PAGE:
Early this week, the state's mask mandate was changed to a mask advisory, and local leaders have taken differing positions on whether or not they would continue their requirements in response.

Late last month, Gov. Eric Holcomb announced this change would take effect Tuesday, April 6.

Face coverings will remain mandatory in all state buildings and facilities and all vaccination and COVID testing sites until further notice. K-12 schools will continue under current requirements through the remainder of the 2020-21 school year, said press secretary Rachel Hoffmeyer.

Hoffmeyer said local governments, private businesses and other entities may institute more stringent guidelines.

To that end, Wabash County Board of Commissioners chairman Jeff D. Dawes said at Monday's regular meeting that they would continue to follow the previous mandate.

“Although Gov. Holcomb has changed the current mask mandate to a mask advisory effective April 6, Wabash County government will continue to follow the mandatory face-covering requirement which remains in place for all state buildings and vaccination and COVID-19 testing sites,” said Dawes.

Dawes said the current mask-wearing requirements for county employees and visitors in all county buildings are expected to remain in place through at least May 10.

Meanwhile, Mayor Scott Long said on Monday that he supported Holcomb's decision, but that caution was still warranted.

“The mask advisory encourages people to wear masks when in large crowds, enclosed stores and areas where social distancing cannot be practiced. Continued personal hygiene of frequent hand-washing and hand-sanitizing is a must,” said Long.

Long said he was “somewhat concerned that this is occurring as families travel the country on spring break,” but that he still was in favor of the change.

“I am not opposed to the governor's order to lift the mask mandate in favor of a mask advisory,” said Long.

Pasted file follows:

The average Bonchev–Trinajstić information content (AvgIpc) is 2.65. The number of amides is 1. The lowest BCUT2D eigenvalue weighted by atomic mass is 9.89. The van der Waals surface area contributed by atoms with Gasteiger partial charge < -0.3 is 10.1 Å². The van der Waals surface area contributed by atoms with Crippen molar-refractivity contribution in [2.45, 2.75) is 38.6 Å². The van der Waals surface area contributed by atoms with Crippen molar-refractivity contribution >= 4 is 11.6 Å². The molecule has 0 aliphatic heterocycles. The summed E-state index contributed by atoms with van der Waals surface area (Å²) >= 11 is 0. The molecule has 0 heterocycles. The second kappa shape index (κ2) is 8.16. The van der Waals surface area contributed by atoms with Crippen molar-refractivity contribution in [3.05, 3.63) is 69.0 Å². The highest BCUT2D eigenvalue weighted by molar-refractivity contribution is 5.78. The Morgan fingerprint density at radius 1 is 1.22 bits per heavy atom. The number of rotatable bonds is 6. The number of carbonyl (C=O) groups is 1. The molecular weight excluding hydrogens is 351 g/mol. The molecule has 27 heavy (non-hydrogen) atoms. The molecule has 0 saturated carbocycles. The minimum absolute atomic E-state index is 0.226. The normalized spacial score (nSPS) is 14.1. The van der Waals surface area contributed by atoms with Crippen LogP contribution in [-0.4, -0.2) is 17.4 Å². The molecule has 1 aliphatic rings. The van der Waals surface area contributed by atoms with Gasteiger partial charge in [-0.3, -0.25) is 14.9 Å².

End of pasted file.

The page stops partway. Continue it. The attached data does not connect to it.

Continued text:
Long said he was relying on the relatively fewer number of cases locally, but that if things changed dramatically, he would revisit his decision.

“I remain cautiously optimistic that we are continuing down the right path, however, I reserve the right to implement measures, to protect citizens and visitors alike, should our positivity rate increase,” said Long.

Long said he was particularly concerned about the recently reported variants of the COVID-19 virus that have been found in other parts of the country.

“Should these variants reach Wabash, we may need to return to previous measures. I will continue to monitor data and consult with health officials on all future decisions,” said Long.

On the same day, local hospitals said they would continue to require masks in their facilities, despite the lifting of the mandate.

“Parkview Health will continue to require masks in all our facilities, including the COVID-19 vaccine clinic at the Parkview Mirro Center for Research and Innovation, per the Centers for Disease Control and Prevention (CD) recommendations for healthcare providers. We appreciate everyone who continues to follow our universal masking policies for the safety of our patients, visitors and co-workers,” said public relations manager Tami Brigle. “Additionally, Parkview still strongly encourages the use of masks in public settings. Until more individuals are vaccinated, masks are one of the best tools we have to reduce the spread of COVID-19.”

Lutheran Health Network (LHN) ‎director of community relations and strategic events Joy Lohse said they agreed.

“LHN will continue to follow all CDC guidelines for COVID-19, including masking. All visitors and staff are required to wear masks inside LHN hospitals and clinics. All safety efforts remain in place. The community's ongoing support is appreciated,” said Lohse. “LHN urges all to continue wearing masks and adhering to the recommended safety measures including masking, social distancing, practicing hand hygiene, and receiving the vaccination.”

Rob Burgess, Wabash Plain Dealer editor, may be reached by email at rburgess@wabashplaindealer.com.